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story.lead_photo.caption U.S. Sen. Tom Cotton, R-Ark., takes the oath of office as his wife, Anna Peckham, holds a Bible during a reenactment ceremony in the Old Senate Chamber at the Capitol in Washington on Sunday, Jan. 3, 2021. - Photo by Pool via AP / Kevin Dietsch

WASHINGTON -- U.S. Sen. Tom Cotton, R-Ark., will oppose efforts to overturn the Dec. 14 Electoral College vote, he announced late Sunday.

Capitol Hill lawmakers are tasked with counting the votes, not altering the results, the lawmaker from Little Rock said.

"[T]he Founders entrusted our elections chiefly to the states -- not Congress. They entrusted the election of our president to the people, acting through the Electoral College -- not Congress. And they entrusted the adjudication of election disputes to the courts -- not Congress. Under the Constitution and federal law, Congress's power is limited to counting electoral votes submitted by the states," Cotton said in a written statement.

"If Congress purported to overturn the results of the Electoral College, it would not only exceed that power, but also establish unwise precedents. First, Congress would take away the power to choose the president from the people, which would essentially end presidential elections and place that power in the hands of whichever party controls Congress. Second, Congress would imperil the Electoral College, which gives small states like Arkansas a voice in presidential elections," he said.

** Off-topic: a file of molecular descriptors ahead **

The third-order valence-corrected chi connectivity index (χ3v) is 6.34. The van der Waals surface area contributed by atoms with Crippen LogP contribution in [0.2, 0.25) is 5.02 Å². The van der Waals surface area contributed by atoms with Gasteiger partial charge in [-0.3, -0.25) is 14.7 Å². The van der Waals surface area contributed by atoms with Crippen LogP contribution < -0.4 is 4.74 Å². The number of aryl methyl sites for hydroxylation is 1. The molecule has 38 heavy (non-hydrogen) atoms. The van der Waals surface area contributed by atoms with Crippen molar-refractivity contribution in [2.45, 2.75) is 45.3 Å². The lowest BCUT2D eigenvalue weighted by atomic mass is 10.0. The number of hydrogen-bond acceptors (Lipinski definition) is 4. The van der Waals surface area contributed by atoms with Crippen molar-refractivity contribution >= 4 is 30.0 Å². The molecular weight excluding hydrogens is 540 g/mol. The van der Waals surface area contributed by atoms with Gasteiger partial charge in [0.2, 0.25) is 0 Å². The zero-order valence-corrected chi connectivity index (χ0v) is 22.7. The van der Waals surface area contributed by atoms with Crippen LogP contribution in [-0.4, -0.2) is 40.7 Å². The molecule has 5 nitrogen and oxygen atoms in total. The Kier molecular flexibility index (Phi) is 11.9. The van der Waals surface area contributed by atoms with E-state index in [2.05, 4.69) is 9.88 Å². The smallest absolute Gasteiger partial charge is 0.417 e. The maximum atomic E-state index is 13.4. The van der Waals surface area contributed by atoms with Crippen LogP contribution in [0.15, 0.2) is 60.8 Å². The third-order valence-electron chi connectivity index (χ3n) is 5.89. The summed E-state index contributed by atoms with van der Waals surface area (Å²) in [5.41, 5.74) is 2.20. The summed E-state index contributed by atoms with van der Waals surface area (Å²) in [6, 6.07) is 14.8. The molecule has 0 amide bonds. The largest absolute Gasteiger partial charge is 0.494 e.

[RELATED: Full coverage of elections in Arkansas »]

Democrats have long sought to eliminate the Electoral College and to federalize election law, Cotton said, warning that a challenge to Joe Biden's election could ultimately advance both of these objectives.

Cotton said he shares "the concerns of many Arkansans about irregularities in the presidential election, especially in states that rushed through election-law changes to relax standards for voting-by-mail. I also share their disappointment with the election results," he said.